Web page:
1. The Caribbean whiptail stingray (Himantura schmardae) is a very large, ovate, grey stingray found throughout The Caribbean from northern South America to Florida, yet reports from The Bahamas are rare and largely anecdotal with just one published report from 1968. The Cape Eleuthera Institute's Stingray Research Initiative recently identified several sub-populations of this species and has since attracted funding to make a more comprehensive assessment of its biology and ecology. This research will focus mainly on the genetic conenctivity of these sub-populations and how the fragmented nature of the The Bahamas acts as barriers to gene flow, considering this is a live bearing species. The Project: The main objective of 'Where are all the Whiptail Rays?' is to create an awarenss of this species in The Bahamas, and provide a hub for citizen scientists to contribute to our knowledge of this species' whereabouts. Specifically we would like to know: Location, time and date of any observations Habitat type i.e. off shore coral reef, mangrove creek, estuary etc. Individual sighting or agregations of several individuals Sex (where possible) Photographs of animals Presence of external dart tag on left hand side Approximate size of the animal's disc width - how wide across What makes a whiptail stingray? Caribbean whiptail rays are easily identifiable by several key factors: Round or ovate shaped rather than diamond shaped Light to dark grey Very thick, muscular tail Small eyes No skin fold on tail Not to be confused with the southern stingray which is dark, diamond shaped and has a skin fold on its tail; the Caribbean whiptail is very distinguisable. Sex is identified via the presence or absence of two penises, or claspers that proturude from benenath the base of the tail in males. Conservation Benefits: Anthropgenic incursion to coastal habitats throughout The Caribbean has led to degradation and in some cases destruction of environments considered critical in the life history of many species considered important, either ecologically or commercialy. Gathering these types of data will allow us to promote the conservation value of certain habitats and ecosystems where these animals are found. Stingrays are excellent tools with which to demonstrate the importance of conservation and management frameworks to be applied to the habiats within which they are found. Please contact Dr. Owen R. O'Shea at The Cape Eleuthera Institute in The Bahamas for further information: owenoshea@ceibahamas.orgopen_in_new Stingrays are largely under-represented in scienctific as well as popular literature and your contribution here, will allow much needed data to promote their conservation value, and the ecosytems that support them. Thank you!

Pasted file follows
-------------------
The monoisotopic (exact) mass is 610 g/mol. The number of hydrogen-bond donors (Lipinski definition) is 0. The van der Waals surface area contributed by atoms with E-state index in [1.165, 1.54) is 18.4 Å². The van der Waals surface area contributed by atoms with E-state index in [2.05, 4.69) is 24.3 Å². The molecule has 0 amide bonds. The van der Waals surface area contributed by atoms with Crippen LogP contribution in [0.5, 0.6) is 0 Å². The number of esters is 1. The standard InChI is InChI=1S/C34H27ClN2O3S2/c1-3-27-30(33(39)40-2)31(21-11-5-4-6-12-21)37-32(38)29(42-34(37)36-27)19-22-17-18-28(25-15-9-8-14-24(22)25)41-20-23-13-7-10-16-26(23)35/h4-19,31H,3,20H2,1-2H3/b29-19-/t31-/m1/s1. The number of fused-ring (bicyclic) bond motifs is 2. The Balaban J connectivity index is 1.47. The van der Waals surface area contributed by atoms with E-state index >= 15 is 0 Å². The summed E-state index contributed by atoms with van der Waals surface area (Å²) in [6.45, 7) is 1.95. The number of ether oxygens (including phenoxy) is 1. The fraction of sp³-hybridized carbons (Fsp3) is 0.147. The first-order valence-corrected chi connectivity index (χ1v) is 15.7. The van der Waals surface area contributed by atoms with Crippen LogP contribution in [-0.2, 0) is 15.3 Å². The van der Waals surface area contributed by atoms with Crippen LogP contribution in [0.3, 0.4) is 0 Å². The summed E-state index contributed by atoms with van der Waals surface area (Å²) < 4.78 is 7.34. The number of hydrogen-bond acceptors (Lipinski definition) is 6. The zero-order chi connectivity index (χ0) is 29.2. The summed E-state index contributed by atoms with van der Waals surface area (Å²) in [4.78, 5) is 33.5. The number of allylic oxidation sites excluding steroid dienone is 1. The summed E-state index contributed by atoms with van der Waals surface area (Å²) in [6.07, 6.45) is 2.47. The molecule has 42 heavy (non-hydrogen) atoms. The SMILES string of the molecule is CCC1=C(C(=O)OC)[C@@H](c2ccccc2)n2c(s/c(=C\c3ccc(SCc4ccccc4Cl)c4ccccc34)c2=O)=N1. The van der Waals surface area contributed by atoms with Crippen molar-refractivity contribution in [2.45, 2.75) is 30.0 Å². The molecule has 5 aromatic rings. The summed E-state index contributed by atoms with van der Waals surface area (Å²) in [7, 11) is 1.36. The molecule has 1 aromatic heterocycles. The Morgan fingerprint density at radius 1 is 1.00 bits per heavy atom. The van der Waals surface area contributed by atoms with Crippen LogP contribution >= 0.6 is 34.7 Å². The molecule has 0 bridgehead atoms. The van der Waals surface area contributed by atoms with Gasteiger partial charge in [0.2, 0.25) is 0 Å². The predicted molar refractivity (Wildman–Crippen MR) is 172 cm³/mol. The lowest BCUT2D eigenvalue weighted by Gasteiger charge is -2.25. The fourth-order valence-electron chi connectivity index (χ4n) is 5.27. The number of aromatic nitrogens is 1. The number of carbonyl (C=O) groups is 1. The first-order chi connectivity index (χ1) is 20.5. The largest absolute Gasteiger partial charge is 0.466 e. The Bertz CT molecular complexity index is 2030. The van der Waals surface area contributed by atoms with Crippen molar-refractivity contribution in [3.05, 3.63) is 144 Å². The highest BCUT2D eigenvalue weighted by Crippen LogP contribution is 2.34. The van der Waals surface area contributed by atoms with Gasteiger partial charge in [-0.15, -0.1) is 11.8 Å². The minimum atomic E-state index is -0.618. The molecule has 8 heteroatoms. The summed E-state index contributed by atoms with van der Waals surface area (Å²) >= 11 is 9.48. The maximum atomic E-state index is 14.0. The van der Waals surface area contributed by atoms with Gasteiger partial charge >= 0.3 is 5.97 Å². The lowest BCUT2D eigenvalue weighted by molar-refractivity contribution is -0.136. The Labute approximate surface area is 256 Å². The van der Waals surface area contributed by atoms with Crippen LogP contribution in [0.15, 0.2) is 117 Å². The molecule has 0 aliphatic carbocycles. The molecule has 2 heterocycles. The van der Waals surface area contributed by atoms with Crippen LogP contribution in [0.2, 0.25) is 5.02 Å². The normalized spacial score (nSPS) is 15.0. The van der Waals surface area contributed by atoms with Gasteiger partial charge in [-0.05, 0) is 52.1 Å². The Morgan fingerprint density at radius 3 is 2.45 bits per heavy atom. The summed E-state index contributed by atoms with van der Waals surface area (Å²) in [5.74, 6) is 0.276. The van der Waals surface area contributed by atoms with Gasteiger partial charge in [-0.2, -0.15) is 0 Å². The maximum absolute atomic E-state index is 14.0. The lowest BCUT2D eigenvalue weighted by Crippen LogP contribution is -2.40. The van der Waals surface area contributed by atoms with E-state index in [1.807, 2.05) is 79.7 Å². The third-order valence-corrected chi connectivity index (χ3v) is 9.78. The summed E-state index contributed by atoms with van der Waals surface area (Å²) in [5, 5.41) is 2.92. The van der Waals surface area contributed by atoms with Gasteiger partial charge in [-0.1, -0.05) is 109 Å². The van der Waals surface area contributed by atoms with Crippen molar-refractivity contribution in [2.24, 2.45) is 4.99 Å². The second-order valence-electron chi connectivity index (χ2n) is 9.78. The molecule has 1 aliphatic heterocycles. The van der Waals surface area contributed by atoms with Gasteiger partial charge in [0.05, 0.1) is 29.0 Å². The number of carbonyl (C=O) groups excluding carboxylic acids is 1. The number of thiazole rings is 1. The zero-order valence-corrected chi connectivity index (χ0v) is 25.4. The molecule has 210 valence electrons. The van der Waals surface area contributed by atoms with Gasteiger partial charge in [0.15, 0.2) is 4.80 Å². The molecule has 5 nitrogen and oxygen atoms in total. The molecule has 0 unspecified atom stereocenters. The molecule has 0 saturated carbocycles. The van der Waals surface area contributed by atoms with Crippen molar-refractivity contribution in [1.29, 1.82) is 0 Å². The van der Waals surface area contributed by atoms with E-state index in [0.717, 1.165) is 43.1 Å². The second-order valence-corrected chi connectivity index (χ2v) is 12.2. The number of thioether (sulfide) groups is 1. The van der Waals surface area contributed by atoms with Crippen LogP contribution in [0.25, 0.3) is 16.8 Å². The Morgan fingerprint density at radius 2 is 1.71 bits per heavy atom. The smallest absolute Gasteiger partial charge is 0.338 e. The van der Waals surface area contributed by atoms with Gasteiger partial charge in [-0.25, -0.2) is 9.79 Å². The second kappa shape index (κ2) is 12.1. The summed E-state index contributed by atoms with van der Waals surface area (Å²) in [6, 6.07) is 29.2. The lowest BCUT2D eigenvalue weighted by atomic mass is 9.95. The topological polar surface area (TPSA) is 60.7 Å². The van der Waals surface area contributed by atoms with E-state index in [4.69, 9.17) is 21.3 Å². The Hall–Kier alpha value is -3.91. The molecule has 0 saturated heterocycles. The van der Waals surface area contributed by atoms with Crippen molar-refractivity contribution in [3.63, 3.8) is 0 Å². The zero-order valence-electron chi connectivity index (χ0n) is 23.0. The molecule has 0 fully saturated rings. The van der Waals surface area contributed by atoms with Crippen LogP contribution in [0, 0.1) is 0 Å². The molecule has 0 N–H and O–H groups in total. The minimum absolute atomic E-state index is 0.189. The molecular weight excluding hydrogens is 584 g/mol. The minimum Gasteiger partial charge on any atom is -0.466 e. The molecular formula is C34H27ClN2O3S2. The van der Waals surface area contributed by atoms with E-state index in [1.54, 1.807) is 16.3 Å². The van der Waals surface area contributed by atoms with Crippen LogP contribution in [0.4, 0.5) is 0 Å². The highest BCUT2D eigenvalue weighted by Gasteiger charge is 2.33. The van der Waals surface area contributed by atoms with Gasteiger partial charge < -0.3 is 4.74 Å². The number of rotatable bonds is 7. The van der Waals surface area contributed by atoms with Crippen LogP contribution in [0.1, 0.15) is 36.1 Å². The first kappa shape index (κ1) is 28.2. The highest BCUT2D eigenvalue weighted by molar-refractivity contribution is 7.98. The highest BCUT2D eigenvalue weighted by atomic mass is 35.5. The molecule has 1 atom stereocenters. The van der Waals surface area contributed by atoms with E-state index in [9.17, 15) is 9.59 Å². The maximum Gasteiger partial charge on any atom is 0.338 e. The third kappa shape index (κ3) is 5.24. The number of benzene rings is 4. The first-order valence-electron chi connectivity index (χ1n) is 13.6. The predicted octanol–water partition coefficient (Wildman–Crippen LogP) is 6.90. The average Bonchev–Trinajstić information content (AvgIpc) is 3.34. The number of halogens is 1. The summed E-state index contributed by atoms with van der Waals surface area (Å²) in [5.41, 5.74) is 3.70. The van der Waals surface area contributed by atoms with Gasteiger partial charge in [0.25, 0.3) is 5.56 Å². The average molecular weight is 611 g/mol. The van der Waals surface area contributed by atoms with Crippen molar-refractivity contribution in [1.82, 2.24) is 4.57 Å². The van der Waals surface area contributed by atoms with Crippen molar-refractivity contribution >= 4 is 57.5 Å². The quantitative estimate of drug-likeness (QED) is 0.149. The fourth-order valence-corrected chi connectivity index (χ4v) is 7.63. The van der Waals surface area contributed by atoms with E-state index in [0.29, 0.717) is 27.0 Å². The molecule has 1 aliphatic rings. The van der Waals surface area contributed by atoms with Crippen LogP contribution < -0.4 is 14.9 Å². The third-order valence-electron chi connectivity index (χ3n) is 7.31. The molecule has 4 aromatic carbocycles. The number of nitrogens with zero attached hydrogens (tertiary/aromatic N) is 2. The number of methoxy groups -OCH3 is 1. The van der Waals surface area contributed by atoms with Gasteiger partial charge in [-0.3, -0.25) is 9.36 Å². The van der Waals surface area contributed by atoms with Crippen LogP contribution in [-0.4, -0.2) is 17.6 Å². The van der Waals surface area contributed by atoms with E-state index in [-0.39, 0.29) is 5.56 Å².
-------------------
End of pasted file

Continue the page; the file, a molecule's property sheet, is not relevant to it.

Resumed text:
Additional Metadata

Alternative Identifiers 0bf20513-49a0-4247-a014-c6356780d198
https://doi.org/10.15468/un3wer
https://bison.usgs.gov/ipt/resource?r=whiptail